Being one of the most successful, acclaimed directors working today makes life pretty good for Christopher Nolan, but one of the few criticisms some of his films have gotten is that they rely on heavy exposition. One way to fix that would be to ignore dialogue altogether, which is what much of Dunkirk does. Nolan, however, wanted to go even further, originally.
THR has reported that Nolan initially wanted to shoot Dunkirk without a script at all. Nolan says he became so immersed in the details of the film, that he would have felt comfortable with a script-free approach.
“I got to a point where I understood the scope and movement and the history of what I wanted the film to address, because it’s very simple geography. I said, ‘I don’t want a script. Because I just want to show it,’ it’s almost like I want to just stage it. And film it”.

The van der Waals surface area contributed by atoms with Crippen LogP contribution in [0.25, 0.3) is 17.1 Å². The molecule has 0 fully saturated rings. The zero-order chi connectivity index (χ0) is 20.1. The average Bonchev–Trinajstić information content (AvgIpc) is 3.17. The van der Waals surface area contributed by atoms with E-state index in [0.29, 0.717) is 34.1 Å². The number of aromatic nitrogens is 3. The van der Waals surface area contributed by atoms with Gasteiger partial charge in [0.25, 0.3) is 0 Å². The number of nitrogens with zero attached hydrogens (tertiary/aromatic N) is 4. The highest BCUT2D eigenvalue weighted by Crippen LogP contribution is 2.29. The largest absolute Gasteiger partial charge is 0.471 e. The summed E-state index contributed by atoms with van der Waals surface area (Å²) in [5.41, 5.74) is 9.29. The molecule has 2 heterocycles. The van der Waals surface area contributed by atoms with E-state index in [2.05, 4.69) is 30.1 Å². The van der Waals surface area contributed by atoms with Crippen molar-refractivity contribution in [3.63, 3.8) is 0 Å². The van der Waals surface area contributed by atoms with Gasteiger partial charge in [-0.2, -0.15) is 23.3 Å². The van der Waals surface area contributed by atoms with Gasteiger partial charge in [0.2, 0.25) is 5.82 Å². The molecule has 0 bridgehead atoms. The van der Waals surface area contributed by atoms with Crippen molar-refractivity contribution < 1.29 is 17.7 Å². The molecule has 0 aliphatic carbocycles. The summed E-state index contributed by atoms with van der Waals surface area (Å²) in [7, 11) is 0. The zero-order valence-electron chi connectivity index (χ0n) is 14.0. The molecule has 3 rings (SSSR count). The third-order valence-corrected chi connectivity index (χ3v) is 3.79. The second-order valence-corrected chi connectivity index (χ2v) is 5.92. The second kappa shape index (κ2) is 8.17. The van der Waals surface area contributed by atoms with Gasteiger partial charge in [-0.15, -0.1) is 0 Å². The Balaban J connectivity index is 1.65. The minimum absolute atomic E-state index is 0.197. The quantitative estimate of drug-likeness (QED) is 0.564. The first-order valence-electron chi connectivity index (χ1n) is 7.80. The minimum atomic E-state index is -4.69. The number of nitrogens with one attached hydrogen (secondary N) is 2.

Nolan’s wife and co-producer, Emma Thomas, advised him to rethink the idea and Nolan eventually filmed Dunkirk with a script, though the film still eschews plenty of dialogue in favour of wall-to-wall sound and huge set pieces revolving simply around survival.
Nolan went on to say he wrote the script very quickly, with it eventually coming in at a very short 76 pages. It’s fair to say that the film turned out exceptionally, and Thomas was probably right to persuade Nolan to stick with the tried-and-tested script. You know, the thing that tells the actors what to do.
Finally, whether you consider this good news or bad, “I will be coming back to dialogue”, Nolan assured.